Among Katie’s spare time pursuits are travelling and music.

“My passions are really traveling and music. I love to go to concerts, any live music,” Katie explained, citing U2 and the Red Hot Chili Peppers as among her favorites.


Q. What advice do you have for other young professionals in the electrical industry?

A. Get to know the people you’re working with. We’re a very relationship-focused business. That was advice given to me when I came into the industry.

I always tell younger associates that your experience is going to be what you make it. The position that I hold now didn’t exist when I came into the company. I worked on certain projects, particular projects that gave me the experience to be considered to lead future projects. Our leadership has trusted me with amazing opportunities for someone my age because of the experiences I have picked up along the way. Work on projects that you feel passionate about and don’t worry about whether that is going to be your career path or not. It could lead to something great or teach you something new about the organization that sets you up for a role in the future.

The industry is changing and there is a lot of room for us younger folks to bring a fresh perspective—whether we’re looking at a process where we need to do things differently or maybe there are positions that we need that didn’t exist before. Just because the position doesn’t exist, doesn’t mean that you can’t create it. And just because you are young, doesn’t mean that you can’t make a change happen in the company. I always encourage our young folks to speak up when it comes to their ideas.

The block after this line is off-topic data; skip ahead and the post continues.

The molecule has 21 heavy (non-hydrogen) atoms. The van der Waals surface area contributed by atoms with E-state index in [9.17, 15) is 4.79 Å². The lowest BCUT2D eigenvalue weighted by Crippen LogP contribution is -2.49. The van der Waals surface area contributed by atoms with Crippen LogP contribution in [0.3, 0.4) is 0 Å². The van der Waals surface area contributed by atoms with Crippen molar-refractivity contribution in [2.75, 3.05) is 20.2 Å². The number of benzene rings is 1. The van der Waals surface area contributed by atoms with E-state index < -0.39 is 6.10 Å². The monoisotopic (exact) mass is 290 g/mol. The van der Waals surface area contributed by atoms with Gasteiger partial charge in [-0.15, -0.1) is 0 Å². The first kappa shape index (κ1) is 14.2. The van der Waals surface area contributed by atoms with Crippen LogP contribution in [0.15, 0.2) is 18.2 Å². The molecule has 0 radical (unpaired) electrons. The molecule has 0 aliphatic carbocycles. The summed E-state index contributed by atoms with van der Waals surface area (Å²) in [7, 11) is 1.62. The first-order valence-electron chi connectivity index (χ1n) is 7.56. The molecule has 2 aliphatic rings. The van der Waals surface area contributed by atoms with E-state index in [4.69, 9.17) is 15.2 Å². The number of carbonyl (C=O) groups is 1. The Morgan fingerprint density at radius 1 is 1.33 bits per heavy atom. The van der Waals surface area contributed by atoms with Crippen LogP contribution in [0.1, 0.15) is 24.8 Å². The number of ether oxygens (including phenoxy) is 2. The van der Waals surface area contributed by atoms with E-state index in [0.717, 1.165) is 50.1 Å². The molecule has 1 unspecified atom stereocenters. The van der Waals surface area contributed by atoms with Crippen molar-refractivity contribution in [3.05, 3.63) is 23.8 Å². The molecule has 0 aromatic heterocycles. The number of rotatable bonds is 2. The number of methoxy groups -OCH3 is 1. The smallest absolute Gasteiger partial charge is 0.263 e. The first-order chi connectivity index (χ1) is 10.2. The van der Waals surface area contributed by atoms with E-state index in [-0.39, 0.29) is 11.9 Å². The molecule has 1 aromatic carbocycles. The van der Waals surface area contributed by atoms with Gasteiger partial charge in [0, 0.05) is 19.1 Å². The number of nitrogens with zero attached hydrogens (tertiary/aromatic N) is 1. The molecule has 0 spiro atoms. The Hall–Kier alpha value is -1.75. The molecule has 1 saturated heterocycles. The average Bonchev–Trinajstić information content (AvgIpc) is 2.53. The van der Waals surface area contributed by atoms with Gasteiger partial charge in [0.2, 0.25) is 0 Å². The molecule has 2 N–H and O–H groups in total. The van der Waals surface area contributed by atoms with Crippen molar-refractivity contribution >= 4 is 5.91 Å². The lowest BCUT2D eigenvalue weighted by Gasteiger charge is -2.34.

Q. How do you see the industry attracting a more diverse workforce?

A. People want to see themselves in an organization that they’re going to work for. So the more diversity we have will breed more diversity in the future. Being a woman in industry, when I see other women in leadership positions, it shows me that it is possible to get there. We just had our first female vice president last year which was really exciting for me, but there’s a lot of room for more diversity within the industry.

I think that comes with really getting our name out there and getting the correct people to recruit. Maybe it’s having younger people at the career fairs. Maybe it’s having more diverse people at those career fairs. That will attract a more diverse group of people, and more importantly, more diverse thinking. If we only have the same type of people that we’ve had in the past within our company, we’re not going to get very far in terms of getting different thoughts and opinions.

Typically, it’s a very male-dominated industry—a white male-dominated industry. There are a whole lot of different views in the world besides those that we are missing out on. If we brought a different group of folks into those rooms and meetings with us, we could be changing and evolving a lot quicker.


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Joe Nowlan  is a Boston-based freelance writer/editor and author. He can be reached at jcnowlan@msn.com.